Focus on HealtH Before school starts is the perfect time to check for scoliosis The leisurely days of summer are nearly over, and it’s almost time to reestablish healthy habits and back-to-school routines. In addition to dental checkups and annual physicals, pediatric medical specialists recommend adding a scoliosis screening to back-to-school checklists. Scoliosis, a musculoskeletal disorder that causes an abnormal curvature of the spine or backbone (sometimes resembling an “S” or “C”), is the most common deformity of the spine, affecting an estimated 6 to 9 million people in the United States. Certain conditions can cause scoliosis, including muscle diseases, birth defects or injuries, but the most common scoliosis is idiopathic, which means the cause is unknown. Scoliosis is most commonly diagnosed between 10 and 15 years of age, during periods of rapid growth. Although 10 percent of adolescents may have the condition, not all will need care. “Because most causes are unknown, early detection through routine screenings is key to providing the best possible outcome,” said Amer Samdani, chief of surgery for Shriners Hospitals for Children in Philadelphia.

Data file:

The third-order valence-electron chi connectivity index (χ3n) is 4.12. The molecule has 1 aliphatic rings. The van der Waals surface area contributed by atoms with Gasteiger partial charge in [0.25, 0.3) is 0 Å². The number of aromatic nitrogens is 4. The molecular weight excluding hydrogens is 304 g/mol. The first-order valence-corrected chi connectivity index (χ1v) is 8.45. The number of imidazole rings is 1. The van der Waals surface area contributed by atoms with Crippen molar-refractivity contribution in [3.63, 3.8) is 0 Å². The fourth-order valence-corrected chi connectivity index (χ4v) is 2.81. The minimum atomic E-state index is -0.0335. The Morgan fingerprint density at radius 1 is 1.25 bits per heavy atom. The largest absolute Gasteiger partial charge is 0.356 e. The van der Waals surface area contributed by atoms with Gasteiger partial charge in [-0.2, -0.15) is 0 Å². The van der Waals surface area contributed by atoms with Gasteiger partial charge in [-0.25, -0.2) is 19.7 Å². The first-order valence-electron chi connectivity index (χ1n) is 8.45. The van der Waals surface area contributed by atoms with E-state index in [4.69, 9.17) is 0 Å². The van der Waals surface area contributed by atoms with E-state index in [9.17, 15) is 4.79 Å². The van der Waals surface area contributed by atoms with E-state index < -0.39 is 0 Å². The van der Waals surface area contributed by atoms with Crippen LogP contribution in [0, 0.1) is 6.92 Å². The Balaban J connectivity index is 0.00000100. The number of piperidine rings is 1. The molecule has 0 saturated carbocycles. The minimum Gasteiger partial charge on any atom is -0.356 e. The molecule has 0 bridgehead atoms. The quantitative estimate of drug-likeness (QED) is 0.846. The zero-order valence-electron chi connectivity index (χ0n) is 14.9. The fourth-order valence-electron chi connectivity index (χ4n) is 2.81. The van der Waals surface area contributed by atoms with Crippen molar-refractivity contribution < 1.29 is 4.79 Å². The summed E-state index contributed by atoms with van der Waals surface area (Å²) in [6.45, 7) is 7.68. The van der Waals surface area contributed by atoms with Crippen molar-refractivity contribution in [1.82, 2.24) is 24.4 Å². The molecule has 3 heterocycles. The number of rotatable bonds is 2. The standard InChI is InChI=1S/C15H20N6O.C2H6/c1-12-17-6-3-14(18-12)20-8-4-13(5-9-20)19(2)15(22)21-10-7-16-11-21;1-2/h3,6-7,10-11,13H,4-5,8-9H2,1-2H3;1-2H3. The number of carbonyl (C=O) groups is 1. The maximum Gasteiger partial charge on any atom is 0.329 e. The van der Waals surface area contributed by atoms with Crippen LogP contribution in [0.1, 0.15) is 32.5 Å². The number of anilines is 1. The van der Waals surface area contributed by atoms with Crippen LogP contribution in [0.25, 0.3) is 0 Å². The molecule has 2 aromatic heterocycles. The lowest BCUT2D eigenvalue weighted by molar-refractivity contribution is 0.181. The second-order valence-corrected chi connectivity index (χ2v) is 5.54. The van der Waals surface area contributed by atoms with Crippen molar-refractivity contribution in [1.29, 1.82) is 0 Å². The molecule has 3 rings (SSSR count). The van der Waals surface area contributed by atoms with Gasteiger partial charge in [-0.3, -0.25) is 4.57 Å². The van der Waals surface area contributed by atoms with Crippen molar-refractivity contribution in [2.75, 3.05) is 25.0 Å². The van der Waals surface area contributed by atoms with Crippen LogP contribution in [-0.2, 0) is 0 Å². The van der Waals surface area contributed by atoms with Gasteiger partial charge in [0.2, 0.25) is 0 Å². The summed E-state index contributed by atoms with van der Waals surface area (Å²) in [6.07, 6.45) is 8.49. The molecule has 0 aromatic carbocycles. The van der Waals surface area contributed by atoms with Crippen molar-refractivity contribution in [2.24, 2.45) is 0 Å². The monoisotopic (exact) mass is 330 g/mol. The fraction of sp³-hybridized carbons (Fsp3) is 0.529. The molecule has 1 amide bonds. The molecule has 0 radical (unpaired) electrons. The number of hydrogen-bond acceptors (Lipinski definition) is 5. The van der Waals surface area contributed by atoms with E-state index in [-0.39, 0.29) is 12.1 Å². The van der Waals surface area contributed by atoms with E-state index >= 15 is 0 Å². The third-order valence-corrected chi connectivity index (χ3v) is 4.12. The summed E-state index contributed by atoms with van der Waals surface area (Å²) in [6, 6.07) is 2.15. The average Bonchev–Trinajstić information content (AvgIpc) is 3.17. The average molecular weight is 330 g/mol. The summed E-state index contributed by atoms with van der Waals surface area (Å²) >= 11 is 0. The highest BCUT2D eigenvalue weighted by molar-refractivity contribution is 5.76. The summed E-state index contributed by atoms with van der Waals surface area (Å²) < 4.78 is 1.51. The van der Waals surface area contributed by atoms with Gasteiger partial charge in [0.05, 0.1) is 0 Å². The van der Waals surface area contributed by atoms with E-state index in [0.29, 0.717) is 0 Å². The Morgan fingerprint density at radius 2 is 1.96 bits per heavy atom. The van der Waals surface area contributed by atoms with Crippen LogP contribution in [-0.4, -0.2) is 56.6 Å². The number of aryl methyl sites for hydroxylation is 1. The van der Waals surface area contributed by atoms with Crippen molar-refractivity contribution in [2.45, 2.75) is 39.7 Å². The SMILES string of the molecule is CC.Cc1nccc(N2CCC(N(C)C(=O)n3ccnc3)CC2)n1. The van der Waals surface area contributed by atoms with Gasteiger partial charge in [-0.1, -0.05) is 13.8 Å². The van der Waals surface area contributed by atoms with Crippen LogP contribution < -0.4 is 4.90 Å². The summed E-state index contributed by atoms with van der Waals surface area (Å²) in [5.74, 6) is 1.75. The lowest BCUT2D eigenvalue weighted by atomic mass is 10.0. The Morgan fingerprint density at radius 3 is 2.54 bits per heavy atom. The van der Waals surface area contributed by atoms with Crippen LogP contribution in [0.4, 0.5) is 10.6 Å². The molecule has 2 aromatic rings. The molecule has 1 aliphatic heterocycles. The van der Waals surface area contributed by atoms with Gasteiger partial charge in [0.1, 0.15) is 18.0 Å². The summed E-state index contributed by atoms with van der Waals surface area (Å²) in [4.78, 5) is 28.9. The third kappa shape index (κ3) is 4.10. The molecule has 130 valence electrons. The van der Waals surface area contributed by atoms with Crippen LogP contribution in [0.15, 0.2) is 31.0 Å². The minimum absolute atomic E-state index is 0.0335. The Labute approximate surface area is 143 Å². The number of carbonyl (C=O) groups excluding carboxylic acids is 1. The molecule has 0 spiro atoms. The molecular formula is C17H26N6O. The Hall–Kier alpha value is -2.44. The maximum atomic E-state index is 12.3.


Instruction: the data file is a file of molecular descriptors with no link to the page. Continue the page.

Signs of scoliosis

Scoliosis can be hereditary, and it is recommended that a child who has a relative with the condition receive regular checkups for early detection as they are 20 percent more likely to develop the condition. Pediatric medical experts recommend females be screened at least twice at ages 10 and 12 and males at either age 13 or 14. Children and teens with scoliosis rarely exhibit symptoms, and sometimes the con-

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Clockwise from above, doctor’s recommend back-to-school checkups should include scoliosis screening; 10-year-old swimmer Katie Lyons detected her case of scoliosis early, which gave her family more treatment options; and doctors recommend scoliosis screenings at age 10 and 12 for girls and 13 and 14 for boys.

dition is not obvious until the curvature of the spine becomes severe. In some cases, your child’s spine may appear crooked or his or her ribs may protrude. Some other markers to watch for in a child who has scoliosis are: • Clothes not fitting correctly or hems not hanging evenly • Uneven shoulders, shoulder blades, ribs, hips or waist • Entire body leaning to one side • Appearance or texture of ribs sticking up on one side when bending forward • Head not properly centered over the body

Diagnosing scoliosis